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Optical Networks

Kevin Wesley’s article “An Optical Family Tree” (May-June) is a real compliment to the University, the Institute of Optics, Robert Hopkins, and Duncan Moore.

I became a graduate student at Rochester in 1954 and received a PhD in 1960. My thesis was supervised by Professor Hopkins from 1957 to 1960. Tropel was just a few years old. The three founders were actively involved. Bob Hopkins would cut out some time from his role as director of the institute to attend to Tropel’s and his own projects. Bob Hopkins was an extraordinary person and a giant credit to the institute and to the University. I was privileged to be relatively close to him, his only graduate student who was not a lens designer. My thesis was the first on fiber optics.

The thrust of my letter is to strongly compliment the entrepreneurs whose companies grew out of the direct or indirect inspiration of Bob Hopkins and to recognize the strong relationship that many Institute of Optics graduates continue to have with the institute. Through my career, I have maintained a very strong relationship with the institute. I knew about the numerous companies that were conceived and built by other graduates. I agree with Duncan Moore’s assessment that Bob Hopkins did not explicitly teach entrepreneurship; he demonstrated it by example.

I suggest there is another optical family tree growing out of the Institute of Optics that consists of those of us, of which I am an example, who after graduation from the institute were employed as technical or management people in numerous corporations inside and outside of Rochester. We made a strong impact on the business world, albeit somewhat differently from the entrepreneurs. If you look at the “good old days” of Kodak, Xerox, Bausch & Lomb, and Corning, you will find a lot of significant contributions by the graduates of the Institute of Optics. If you look outside of the optical industry, to IBM, TI, HP, and others, you will find another whole family tree whose roots came from the Institute of Optics, also motivated directly or indirectly by Bob Hopkins. In the last 50 years, some public companies have come and gone; but the current Digital Light Processing, or DLP, of TI, the optical systems of IBM, and the printers of Xerox and HP are also the results of an optical family tree stimulated by Bob Hopkins and others at the institute.

Other members of the faculty like Duncan Moore who came after Bob Hopkins continued this entrepreneurial inspiration. Bob Hopkins was unique and deserves special recognition. But many other professors and staff of the Institute of Optics launched numerous graduates who prospered as teachers and researchers in universities and companies, another set of family trees.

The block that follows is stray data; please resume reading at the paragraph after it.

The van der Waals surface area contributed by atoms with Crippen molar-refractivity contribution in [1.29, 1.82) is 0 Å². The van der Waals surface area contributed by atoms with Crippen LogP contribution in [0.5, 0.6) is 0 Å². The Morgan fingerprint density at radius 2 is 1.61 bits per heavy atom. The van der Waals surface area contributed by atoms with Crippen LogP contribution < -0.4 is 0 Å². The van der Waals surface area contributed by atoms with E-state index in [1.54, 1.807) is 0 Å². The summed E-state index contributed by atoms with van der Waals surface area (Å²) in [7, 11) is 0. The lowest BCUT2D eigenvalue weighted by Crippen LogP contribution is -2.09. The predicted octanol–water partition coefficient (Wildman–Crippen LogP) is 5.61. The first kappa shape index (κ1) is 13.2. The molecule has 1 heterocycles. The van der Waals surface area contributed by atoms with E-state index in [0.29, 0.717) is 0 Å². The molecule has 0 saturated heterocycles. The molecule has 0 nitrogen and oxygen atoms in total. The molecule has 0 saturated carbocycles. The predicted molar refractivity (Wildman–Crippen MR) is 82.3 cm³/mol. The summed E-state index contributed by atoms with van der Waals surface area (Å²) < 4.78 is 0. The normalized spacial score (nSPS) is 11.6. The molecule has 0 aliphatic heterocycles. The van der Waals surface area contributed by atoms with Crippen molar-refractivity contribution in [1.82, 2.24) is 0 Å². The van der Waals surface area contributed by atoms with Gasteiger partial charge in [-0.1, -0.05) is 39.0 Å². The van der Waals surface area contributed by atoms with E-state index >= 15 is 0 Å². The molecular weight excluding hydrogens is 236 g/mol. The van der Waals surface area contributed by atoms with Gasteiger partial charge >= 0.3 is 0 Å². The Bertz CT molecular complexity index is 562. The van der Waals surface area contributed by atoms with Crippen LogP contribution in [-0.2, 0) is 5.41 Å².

Robert J. Potter ’60 (PhD)

Irving, Texas

Potter is president and CEO of the technical and business consulting firm R. J. Potter Company.

Whose Language?

There is much to be learned from Karen McCally’s article “Searching For Words” (May-June) Rochester Review. As the article demonstrates, languages come in many versions with different histories and lifetimes (akin perhaps to the half-life of radioactive elements like uranium?).

In Paramount Pictures Corporation v. Axanar Productions, a California State Court is considering who has ownership of the Klingon language—as to which the plaintiff claims intellectual property rights. While Klingon was never spoken on the Star Trek TV series (itself a nice piece of trivia), its existence is well known from the Star Trek movies. Klingon was developed by Mark Okrand, a linguist specializing in Native American languages, who has published three books on the invented language. A Klingon Language Institute even exists to promote the language. A group called the Language Creation Society has filed a Friend of the Court brief to assist the defendant’s argument that copyright and intellectual property laws cannot be used to restrict the use of a spoken language—even if invented for a movie series. The brief cites a number of legal arguments and backs up those arguments with Klingon “proverbs.” You can’t make this stuff up. I wonder how to say “Meliora” in Klingon?

Paul Lester ’71

Coral Gables, Florida